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Poison Prevention

Poison-proof your home and protect the ones you love

Each day more than 300 children are treated in an emergency room department according to the CDC; two of them die. And the offensive material isn’t always a clearly marked as hazardous. It can be typical household cleaners, medicines, alcohol and so forth. Active curious children will investigate; they’ll get into things you never imagined. And eat or drink things you’d never imagine.
The good news is that by preparing now, you can poison-proof your home.

Here are some key steps to take:

Lock them up and out-of-site.

Keep medicines and toxic products, such cleaning solutions and detergent pods, in their original packaging where children can’t see or get them. Sweep your home for toxic items such as bug spray, ant poison, fertilizer, lamp oil, nicotine, alcohol, nail polish, and anything your child could swallow or handle.

Get the number on your phone now.

Put the nationwide poison control center phone number, 1-800-222-1222, on every telephone in your home and program it into your cell phone.

  • Call the poison control center if you think a child has been poisoned but they are awake and alert; they can be reached 24 hours a day, seven days a week.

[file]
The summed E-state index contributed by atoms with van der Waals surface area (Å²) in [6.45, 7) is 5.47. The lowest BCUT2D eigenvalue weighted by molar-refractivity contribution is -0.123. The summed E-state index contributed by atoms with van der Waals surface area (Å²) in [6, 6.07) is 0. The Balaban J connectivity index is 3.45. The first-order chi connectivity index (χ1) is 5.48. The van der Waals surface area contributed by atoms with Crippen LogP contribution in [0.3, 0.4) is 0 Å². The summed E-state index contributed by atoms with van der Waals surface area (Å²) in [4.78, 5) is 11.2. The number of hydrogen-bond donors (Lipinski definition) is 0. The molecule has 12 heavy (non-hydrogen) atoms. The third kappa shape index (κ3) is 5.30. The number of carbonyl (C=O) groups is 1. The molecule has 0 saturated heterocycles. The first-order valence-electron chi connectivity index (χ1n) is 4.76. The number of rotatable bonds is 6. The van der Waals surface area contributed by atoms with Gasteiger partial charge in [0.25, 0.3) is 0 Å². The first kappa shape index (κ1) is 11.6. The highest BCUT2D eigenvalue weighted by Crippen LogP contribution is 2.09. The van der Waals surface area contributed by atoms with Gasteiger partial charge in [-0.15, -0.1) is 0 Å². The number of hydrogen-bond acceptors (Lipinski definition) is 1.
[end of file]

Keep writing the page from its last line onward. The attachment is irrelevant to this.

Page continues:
• Call 911 if you have a poison emergency and your child has collapsed or is not breathing.

Read the label.

Before giving your child any medicine, know their weight and read the label carefully. Read all the warnings and side effects thoroughly.

  • Call the poison control center if you think a child has been poisoned but they are awake and alert; they can be reached 24 hours a day, seven days a week.
  • Call 911 if you have a poison emergency and your child has collapsed or is not breathing.

Throw it away

Safely dispose of any and all unused, unneeded, expired prescriptions and medicines.

How to dispose of medicines:

  • Read the label. Some especially harmful ones have instructions to immediately flush the medicine or return it to a pharmacy.
  • Most all other medicines can be disposed at home: Mix the medicines (do not crush tablets or capsules) with an unpalatable substance such as kitty litter or used coffee grounds.
  • Then, place the mixture in a container such as a zip-lock or sealable plastic bag, and throw the container away in your trash.
  • Alternatively, some pharmacies have medicine disposal kiosks.

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